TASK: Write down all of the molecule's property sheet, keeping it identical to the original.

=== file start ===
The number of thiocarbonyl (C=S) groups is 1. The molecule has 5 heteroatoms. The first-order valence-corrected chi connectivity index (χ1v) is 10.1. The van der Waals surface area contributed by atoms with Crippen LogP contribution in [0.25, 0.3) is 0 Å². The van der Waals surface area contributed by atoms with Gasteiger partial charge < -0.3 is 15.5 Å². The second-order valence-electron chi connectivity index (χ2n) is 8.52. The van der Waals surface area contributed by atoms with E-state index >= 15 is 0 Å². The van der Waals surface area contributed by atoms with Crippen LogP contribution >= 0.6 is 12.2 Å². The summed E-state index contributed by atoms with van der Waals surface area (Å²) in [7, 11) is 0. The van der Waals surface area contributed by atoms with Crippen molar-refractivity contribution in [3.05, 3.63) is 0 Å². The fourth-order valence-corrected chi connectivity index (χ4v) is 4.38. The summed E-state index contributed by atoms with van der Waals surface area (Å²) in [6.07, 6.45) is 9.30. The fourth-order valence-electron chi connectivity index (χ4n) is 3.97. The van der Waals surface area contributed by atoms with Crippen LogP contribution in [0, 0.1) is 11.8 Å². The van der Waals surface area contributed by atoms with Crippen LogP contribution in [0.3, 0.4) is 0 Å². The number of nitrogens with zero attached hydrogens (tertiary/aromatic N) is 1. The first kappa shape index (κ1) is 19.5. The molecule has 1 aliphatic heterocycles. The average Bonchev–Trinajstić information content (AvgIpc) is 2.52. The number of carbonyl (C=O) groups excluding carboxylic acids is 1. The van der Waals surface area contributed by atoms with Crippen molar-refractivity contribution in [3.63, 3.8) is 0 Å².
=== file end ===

The number of thiocarbonyl (C=S) groups is 1. The molecule has 5 heteroatoms. The first-order valence-corrected chi connectivity index (χ1v) is 10.1. The van der Waals surface area contributed by atoms with Crippen LogP contribution in [0.25, 0.3) is 0 Å². The van der Waals surface area contributed by atoms with Gasteiger partial charge < -0.3 is 15.5 Å². The second-order valence-electron chi connectivity index (χ2n) is 8.52. The van der Waals surface area contributed by atoms with E-state index >= 15 is 0 Å². The van der Waals surface area contributed by atoms with Crippen LogP contribution >= 0.6 is 12.2 Å². The summed E-state index contributed by atoms with van der Waals surface area (Å²) in [7, 11) is 0. The van der Waals surface area contributed by atoms with Crippen molar-refractivity contribution in [3.05, 3.63) is 0 Å². The fourth-order valence-corrected chi connectivity index (χ4v) is 4.38. The summed E-state index contributed by atoms with van der Waals surface area (Å²) in [6.07, 6.45) is 9.30. The fourth-order valence-electron chi connectivity index (χ4n) is 3.97. The van der Waals surface area contributed by atoms with Crippen LogP contribution in [0, 0.1) is 11.8 Å². The van der Waals surface area contributed by atoms with Crippen LogP contribution in [0.3, 0.4) is 0 Å². The number of nitrogens with zero attached hydrogens (tertiary/aromatic N) is 1. The first kappa shape index (κ1) is 19.5. The molecule has 1 aliphatic heterocycles. The average Bonchev–Trinajstić information content (AvgIpc) is 2.52. The number of carbonyl (C=O) groups excluding carboxylic acids is 1. The van der Waals surface area contributed by atoms with Crippen molar-refractivity contribution in [3.63, 3.8) is 0 Å².